Light meter

Discussion in 'Medium Format Cameras and Accessories' started by Raffay, Feb 24, 2014.

  1. Raffay

    Raffay Member

    Messages:
    158
    Joined:
    Oct 22, 2013
    Location:
    Islamabad, P
    Shooter:
    4x5 Format
    Hello,

    I am getting a Mamiya RZ67 PRO II, yes I am very excited!!! Since I would be using the WLF, I assume I would have to meter independently. Any suggestions for a good light meter, I always wanted a Pentax spot meter but it is way outside budget for now, any cheaper alternative that will do the job decently.

    Cheers
    Raffay


    Sent from my iPad using Tapatalk
     
  2. trythis

    trythis Subscriber

    Messages:
    1,108
    Joined:
    Sep 26, 2013
    Location:
    St Louis
    Shooter:
    35mm
    I like the gossen luna pro F, also known a the lunasix f. You can get attachments that narrow it to 15 and 7 degree. Thats not the 1 degree you get from a spot, but you can get a set for not too much with patience. It uses 9 volt batteries, does ambient, incident and flash metering.

    You could also use a Nikon F80 / N80 that has matric/spot/center weight if you have any nikon AF lenses.
     
  3. elekm

    elekm Member

    Messages:
    2,059
    Joined:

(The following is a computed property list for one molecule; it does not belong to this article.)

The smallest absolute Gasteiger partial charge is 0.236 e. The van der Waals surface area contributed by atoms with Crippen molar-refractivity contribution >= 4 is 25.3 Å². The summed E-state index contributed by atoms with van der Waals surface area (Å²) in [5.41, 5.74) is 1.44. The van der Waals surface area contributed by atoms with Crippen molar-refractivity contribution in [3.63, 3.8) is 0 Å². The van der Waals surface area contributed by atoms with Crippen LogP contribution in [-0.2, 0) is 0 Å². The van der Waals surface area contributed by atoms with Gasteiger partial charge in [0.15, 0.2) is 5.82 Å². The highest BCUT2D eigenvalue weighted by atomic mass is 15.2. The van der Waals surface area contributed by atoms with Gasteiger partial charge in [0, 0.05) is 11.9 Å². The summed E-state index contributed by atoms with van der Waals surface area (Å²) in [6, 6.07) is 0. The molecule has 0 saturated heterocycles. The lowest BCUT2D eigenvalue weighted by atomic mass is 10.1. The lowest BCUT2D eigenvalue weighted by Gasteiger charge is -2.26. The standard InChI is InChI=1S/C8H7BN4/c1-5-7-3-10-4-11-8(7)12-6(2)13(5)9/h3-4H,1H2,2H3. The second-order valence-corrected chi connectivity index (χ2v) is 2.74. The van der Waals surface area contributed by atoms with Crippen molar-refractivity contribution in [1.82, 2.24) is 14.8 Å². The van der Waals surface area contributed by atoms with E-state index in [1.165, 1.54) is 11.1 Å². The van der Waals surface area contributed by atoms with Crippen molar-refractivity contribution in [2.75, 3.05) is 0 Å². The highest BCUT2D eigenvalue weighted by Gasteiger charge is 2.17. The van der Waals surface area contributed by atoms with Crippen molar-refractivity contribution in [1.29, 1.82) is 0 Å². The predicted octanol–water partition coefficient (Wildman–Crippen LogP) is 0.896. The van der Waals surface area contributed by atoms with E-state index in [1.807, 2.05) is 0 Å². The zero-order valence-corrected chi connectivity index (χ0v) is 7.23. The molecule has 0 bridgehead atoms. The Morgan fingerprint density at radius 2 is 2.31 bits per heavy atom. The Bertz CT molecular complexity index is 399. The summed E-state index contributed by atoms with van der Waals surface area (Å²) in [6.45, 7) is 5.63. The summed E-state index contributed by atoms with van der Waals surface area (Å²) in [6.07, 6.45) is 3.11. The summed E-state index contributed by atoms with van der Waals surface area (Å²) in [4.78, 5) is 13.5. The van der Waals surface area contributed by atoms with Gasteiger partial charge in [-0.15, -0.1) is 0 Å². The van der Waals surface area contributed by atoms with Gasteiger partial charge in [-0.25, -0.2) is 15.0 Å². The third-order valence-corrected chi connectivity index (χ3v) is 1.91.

Sep 12, 2004
    Location:
    New Jersey (
    Shooter:
    35mm RF
    Here's my thought. If you plan to spend a lot of money to buy a very good camera, spend a bit more to buy a decent meter. A good light meter is a purchase for life. That is, buy a good meter - even if it costs a bit more than you planned to spend - and you never have to buy another.

    I bought a Sekonic L-508 about 10 years ago. It's an excellent meter. It can do reflective, incident, spot and flash. I think the newer model is the L-558, but the L-508 is so good that there is no reason to replace it.

    The Gossen meters also are very highly rated.

    I am also using a much older meter from the 1960s-70s - a Zeiss Ikon Ikophot T.
     
  4. rsank

    rsank Member

    Messages:
    7
    Joined:
    Aug 16, 2013
    Shooter:
    35mm
    I have a Polaris Dual 5 (incident and spot meter), it's not as well made as the sekonic but quite a bit cheaper. It seems to be holding up after a year of careful use. You get what you pay for.


    Sent from my iPad using Tapatalk
     
  5. David Allen

    David Allen Member

    Messages:
    771
    Joined:
    Nov 6, 2008
    Location:
    Berlin
    Shooter:
    Med. Format RF
    The most important thing with any light meter is not that it is accurate to 1/10th stop, how many buttons or accessories it has nor its price. THE most important thing is that it is CONSISTENT. I have been using Weston meters all of my life and they have always been consistent and, in my opinion, respond to different colours in a very similar way to film. My current meter is a Weston V but I also still have several Weston III meters that still work well (albeit the dial is harder to read now that I am getting on a bit). You will also find that the Weston Meter instruction manuals give a great deal of in-depth advice about exposure and reveal how useful the dial on the meter can be. Have a look here:

    http://www.cameramanuals.org/flashes_meters/weston_master_v.pdf